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Response to China: ‘Usjaphil’

When a bigger guy like China pushes us, a puny nation, the first reflex is not to fight back because we are too small. But when push comes to shove, we rethink our position in two ways. First, in our anger and helplessness, we may want to fight back, not caring if we lose, which would be suicidal. Second, we may look for “creative” ways of fighting back.

From the onset, the Philippines has taken the second option, turning to America as the “creative” way to fight back. We want to pit a giant ally against a giant enemy, because we cannot do it ourselves. We hope to remain a fence-sitter. The problem is, we can never be a fence-sitter in this kind of geopolitical game. We are right smack in the middle of a potential war between giants, partly of our own doing. And while we are not yet in the stage where the two giants confront each other eyeball to eyeball, China continues to harass us, pushing us to take the first option of fighting back suicidally, in the hope that this would trigger the second option of the giant ally coming to the rescue.

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At present, the Philippines and Japan each has a mutual defense agreement with the United States. If the Philippines forges a pact with Japan, the triangle will be complete.

These three independent agreements can be integrated into one powerful force, what may be tentatively called “Usjaphil,” a single trilateral mutual defense pact among the three countries. This may be the beginnings of Apto, or the Asia Pacific Treaty Organization, similar to Nato (North Atlantic Treaty Organization). When push comes to shove, creative escalation will be easy.

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The first problem with Usjaphil is inherent. While the Philippines and Japan are there in the name of defense, the United States has a different agenda. In the end, the creative solution we seek may become a bigger problem. The United States is not interested in the Spratlys or the Senkaku Islands in themselves, which for the Philippines and Japan are the prime agenda. It has a bigger ambition for military dominance in the Asia Pacific. The White House and the Pentagon call it “pivot to Asia,” an ambitious military expansion to the Asia Pacific to “surround” China. On the upside, the United States wants to make sure that the international shipping lanes will remain accessible to all, not on China’s terms and its air defense identification zone (Adiz), but on international terms, for global trade. The United States will never permit this strategic ocean corridor to be part of Chinese territory. It will go to war without a second thought to protect global trade access.

The idea of Usjaphil is at once ingenious and dangerous from the geopolitical perspective. It is ingenious because it will unite three Asia Pacific nations into one single powerful force to confront China. It is dangerous because it is the first step toward a future war, the extent of which is unpredictable and unimaginable. In truth, Usjaphil is playing with fire, a product of the push-comes-to-shove logic.

The war hawks may argue, “So what? We are headed there, anyway. Coalition or not, China’s behavior is asking for it. So it is better that we be ready now than later, or never.” But right now, the mood is nonconfrontational for the United States, and even for China, despite of its latest brinkmanship diplomacy of threats. China’s goal is to instill fear. America does not cower in fear, but we do because we have a puny slingshot against the Goliath. China’s saber-rattling hints of its despair for future sources of energy on a massive scale. Without sufficient energy, China’s economy will dwindle from a hurricane to a breeze. In other words, the nonconfrontational mood of the two giants can reverse in the blink of an eye.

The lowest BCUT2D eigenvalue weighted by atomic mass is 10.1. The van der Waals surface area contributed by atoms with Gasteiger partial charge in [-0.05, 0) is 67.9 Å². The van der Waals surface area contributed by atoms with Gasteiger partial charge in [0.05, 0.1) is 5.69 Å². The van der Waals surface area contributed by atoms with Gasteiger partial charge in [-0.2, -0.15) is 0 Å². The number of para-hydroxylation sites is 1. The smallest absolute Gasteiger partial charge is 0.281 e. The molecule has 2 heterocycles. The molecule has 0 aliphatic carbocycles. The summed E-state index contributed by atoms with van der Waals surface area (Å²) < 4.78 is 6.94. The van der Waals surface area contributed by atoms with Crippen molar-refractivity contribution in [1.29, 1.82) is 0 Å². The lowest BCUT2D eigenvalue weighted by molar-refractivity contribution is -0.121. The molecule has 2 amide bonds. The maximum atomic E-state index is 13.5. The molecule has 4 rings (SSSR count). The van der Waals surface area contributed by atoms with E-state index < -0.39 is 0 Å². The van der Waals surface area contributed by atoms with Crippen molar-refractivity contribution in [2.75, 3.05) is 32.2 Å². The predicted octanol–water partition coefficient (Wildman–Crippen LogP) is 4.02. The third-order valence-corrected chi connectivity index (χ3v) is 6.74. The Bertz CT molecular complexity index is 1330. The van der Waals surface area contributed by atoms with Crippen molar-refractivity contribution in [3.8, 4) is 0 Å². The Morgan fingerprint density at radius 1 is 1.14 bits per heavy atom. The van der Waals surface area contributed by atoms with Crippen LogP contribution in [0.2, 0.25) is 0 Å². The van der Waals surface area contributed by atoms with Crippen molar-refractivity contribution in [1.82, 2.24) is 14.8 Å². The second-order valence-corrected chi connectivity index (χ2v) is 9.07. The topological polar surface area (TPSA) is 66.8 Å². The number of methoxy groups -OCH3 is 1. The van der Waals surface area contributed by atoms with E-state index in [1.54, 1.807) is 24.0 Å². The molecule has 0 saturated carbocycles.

China’s aggressive moves in the South China Sea are now triggering a dangerous and rapid Asian arms race. Never mind us; any arms escalation on our end is puny. Think of Japan, the second largest economy in the Asia Pacific. Japan has so far been a non-nuclear sleeping giant. After World War II, the Japanese said never again would they wage war abroad. To make sure, their constitution forbids nuclear weapons, and troops abroad. But the Bushi spirit can easily resurrect because of China’s aggressions. Japan can easily change its constitution in the name of survival. When push comes to shove, Japan can become a nuclear power overnight.

Add to that the arms escalation in India, today’s largest buyer of arms, and Vietnam, and South Korea, and you have a pretty good idea of the coming storm.

Polarization into two opposite forces is the precursor to big wars, as in World Wars I and II. Right now, China’s brinkmanship is catalyzing that polarization. For some strange reason, it is mixing bread with bullets, trade pacts with Adiz, investments abroad with a multibillion-dollar weapons program. It is preparing for war while it strengthens trade ties. A contradiction, for how can trade thrive during war?

Bernie V. Lopez ([email protected]) has been writing political commentary for the past 20 years. He is also a radio-TV broadcaster, a documentary producer-director, and a former professor at Ateneo de Manila University.

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TAGS: China, defense treaty, Japan, Philippines, South China Sea, territorial dispute, United States
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